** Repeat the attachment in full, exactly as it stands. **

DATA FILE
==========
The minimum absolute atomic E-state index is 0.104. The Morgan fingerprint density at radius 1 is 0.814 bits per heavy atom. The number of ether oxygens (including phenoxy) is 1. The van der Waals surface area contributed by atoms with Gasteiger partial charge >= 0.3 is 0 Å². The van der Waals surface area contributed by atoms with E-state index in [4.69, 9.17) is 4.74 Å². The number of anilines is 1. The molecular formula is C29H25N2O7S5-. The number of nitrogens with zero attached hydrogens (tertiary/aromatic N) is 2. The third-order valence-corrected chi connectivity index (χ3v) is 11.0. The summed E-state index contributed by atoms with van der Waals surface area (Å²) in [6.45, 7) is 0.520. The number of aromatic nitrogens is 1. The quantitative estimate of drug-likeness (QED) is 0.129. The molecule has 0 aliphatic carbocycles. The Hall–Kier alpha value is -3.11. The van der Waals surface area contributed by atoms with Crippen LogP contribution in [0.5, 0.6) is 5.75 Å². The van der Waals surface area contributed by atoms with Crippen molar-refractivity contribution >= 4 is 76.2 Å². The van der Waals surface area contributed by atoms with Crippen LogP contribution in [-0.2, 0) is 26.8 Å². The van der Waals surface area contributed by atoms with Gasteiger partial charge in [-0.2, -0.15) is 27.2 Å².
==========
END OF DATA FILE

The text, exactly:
The minimum absolute atomic E-state index is 0.104. The Morgan fingerprint density at radius 1 is 0.814 bits per heavy atom. The number of ether oxygens (including phenoxy) is 1. The van der Waals surface area contributed by atoms with Gasteiger partial charge >= 0.3 is 0 Å². The van der Waals surface area contributed by atoms with E-state index in [4.69, 9.17) is 4.74 Å². The number of anilines is 1. The molecular formula is C29H25N2O7S5-. The number of nitrogens with zero attached hydrogens (tertiary/aromatic N) is 2. The third-order valence-corrected chi connectivity index (χ3v) is 11.0. The summed E-state index contributed by atoms with van der Waals surface area (Å²) in [6.45, 7) is 0.520. The number of aromatic nitrogens is 1. The quantitative estimate of drug-likeness (QED) is 0.129. The molecule has 0 aliphatic carbocycles. The Hall–Kier alpha value is -3.11. The van der Waals surface area contributed by atoms with Crippen LogP contribution in [0.5, 0.6) is 5.75 Å². The van der Waals surface area contributed by atoms with Crippen molar-refractivity contribution >= 4 is 76.2 Å². The van der Waals surface area contributed by atoms with Crippen LogP contribution in [-0.2, 0) is 26.8 Å². The van der Waals surface area contributed by atoms with Gasteiger partial charge in [-0.2, -0.15) is 27.2 Å².